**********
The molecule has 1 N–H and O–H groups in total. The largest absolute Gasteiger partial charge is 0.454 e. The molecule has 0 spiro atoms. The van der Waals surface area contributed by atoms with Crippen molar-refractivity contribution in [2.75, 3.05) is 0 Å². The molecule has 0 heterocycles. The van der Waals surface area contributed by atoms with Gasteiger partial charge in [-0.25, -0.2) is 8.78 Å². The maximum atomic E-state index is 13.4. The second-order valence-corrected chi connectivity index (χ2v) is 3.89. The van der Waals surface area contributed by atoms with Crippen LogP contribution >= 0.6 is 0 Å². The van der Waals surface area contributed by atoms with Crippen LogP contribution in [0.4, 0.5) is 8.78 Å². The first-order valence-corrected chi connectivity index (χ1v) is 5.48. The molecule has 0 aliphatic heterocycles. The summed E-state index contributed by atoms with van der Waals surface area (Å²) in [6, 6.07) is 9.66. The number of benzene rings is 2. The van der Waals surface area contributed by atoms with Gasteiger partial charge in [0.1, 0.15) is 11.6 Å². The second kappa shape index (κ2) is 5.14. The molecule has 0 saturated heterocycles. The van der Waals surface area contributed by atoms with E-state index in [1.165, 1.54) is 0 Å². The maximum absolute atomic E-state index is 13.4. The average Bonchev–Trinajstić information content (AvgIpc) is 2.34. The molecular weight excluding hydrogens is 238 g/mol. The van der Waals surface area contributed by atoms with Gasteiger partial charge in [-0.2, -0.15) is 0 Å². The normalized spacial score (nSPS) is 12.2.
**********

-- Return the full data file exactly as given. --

The molecule has 1 N–H and O–H groups in total. The largest absolute Gasteiger partial charge is 0.454 e. The molecule has 0 spiro atoms. The van der Waals surface area contributed by atoms with Crippen molar-refractivity contribution in [2.75, 3.05) is 0 Å². The molecule has 0 heterocycles. The van der Waals surface area contributed by atoms with Gasteiger partial charge in [-0.25, -0.2) is 8.78 Å². The maximum atomic E-state index is 13.4. The second-order valence-corrected chi connectivity index (χ2v) is 3.89. The van der Waals surface area contributed by atoms with Crippen LogP contribution >= 0.6 is 0 Å². The van der Waals surface area contributed by atoms with Crippen LogP contribution in [0.4, 0.5) is 8.78 Å². The first-order valence-corrected chi connectivity index (χ1v) is 5.48. The molecule has 0 aliphatic heterocycles. The summed E-state index contributed by atoms with van der Waals surface area (Å²) in [6, 6.07) is 9.66. The number of benzene rings is 2. The van der Waals surface area contributed by atoms with Gasteiger partial charge in [0.1, 0.15) is 11.6 Å². The second kappa shape index (κ2) is 5.14. The molecule has 0 saturated heterocycles. The van der Waals surface area contributed by atoms with E-state index in [1.165, 1.54) is 0 Å². The maximum absolute atomic E-state index is 13.4. The average Bonchev–Trinajstić information content (AvgIpc) is 2.34. The molecular weight excluding hydrogens is 238 g/mol. The van der Waals surface area contributed by atoms with Gasteiger partial charge in [-0.2, -0.15) is 0 Å². The normalized spacial score (nSPS) is 12.2.